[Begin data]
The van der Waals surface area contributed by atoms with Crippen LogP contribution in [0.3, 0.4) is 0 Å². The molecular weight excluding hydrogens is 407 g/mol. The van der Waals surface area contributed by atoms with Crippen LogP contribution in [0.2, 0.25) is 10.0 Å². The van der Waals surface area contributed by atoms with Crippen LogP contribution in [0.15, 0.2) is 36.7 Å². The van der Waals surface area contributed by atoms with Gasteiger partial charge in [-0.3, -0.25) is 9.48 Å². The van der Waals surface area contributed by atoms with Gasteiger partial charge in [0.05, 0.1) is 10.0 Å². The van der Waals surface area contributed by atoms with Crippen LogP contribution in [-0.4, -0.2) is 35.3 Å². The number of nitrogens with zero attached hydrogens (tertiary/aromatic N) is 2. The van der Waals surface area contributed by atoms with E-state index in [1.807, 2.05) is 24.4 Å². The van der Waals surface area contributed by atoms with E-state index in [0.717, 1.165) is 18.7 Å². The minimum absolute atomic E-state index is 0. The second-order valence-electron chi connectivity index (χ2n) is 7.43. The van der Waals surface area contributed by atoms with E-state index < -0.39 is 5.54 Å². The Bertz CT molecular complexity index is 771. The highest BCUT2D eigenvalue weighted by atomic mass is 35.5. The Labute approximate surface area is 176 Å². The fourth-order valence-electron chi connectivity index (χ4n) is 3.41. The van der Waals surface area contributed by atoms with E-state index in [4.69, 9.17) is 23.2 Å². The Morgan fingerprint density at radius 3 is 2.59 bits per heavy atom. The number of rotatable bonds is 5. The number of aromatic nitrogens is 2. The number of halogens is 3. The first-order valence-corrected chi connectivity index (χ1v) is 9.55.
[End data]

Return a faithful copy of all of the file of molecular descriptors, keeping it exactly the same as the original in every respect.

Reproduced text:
The van der Waals surface area contributed by atoms with Crippen LogP contribution in [0.3, 0.4) is 0 Å². The molecular weight excluding hydrogens is 407 g/mol. The van der Waals surface area contributed by atoms with Crippen LogP contribution in [0.2, 0.25) is 10.0 Å². The van der Waals surface area contributed by atoms with Crippen LogP contribution in [0.15, 0.2) is 36.7 Å². The van der Waals surface area contributed by atoms with Gasteiger partial charge in [-0.3, -0.25) is 9.48 Å². The van der Waals surface area contributed by atoms with Gasteiger partial charge in [0.05, 0.1) is 10.0 Å². The van der Waals surface area contributed by atoms with Crippen LogP contribution in [-0.4, -0.2) is 35.3 Å². The number of nitrogens with zero attached hydrogens (tertiary/aromatic N) is 2. The van der Waals surface area contributed by atoms with E-state index in [1.807, 2.05) is 24.4 Å². The van der Waals surface area contributed by atoms with E-state index in [0.717, 1.165) is 18.7 Å². The minimum absolute atomic E-state index is 0. The second-order valence-electron chi connectivity index (χ2n) is 7.43. The van der Waals surface area contributed by atoms with E-state index < -0.39 is 5.54 Å². The Bertz CT molecular complexity index is 771. The highest BCUT2D eigenvalue weighted by atomic mass is 35.5. The Labute approximate surface area is 176 Å². The fourth-order valence-electron chi connectivity index (χ4n) is 3.41. The van der Waals surface area contributed by atoms with E-state index in [4.69, 9.17) is 23.2 Å². The Morgan fingerprint density at radius 3 is 2.59 bits per heavy atom. The number of rotatable bonds is 5. The number of aromatic nitrogens is 2. The number of halogens is 3. The first-order valence-corrected chi connectivity index (χ1v) is 9.55.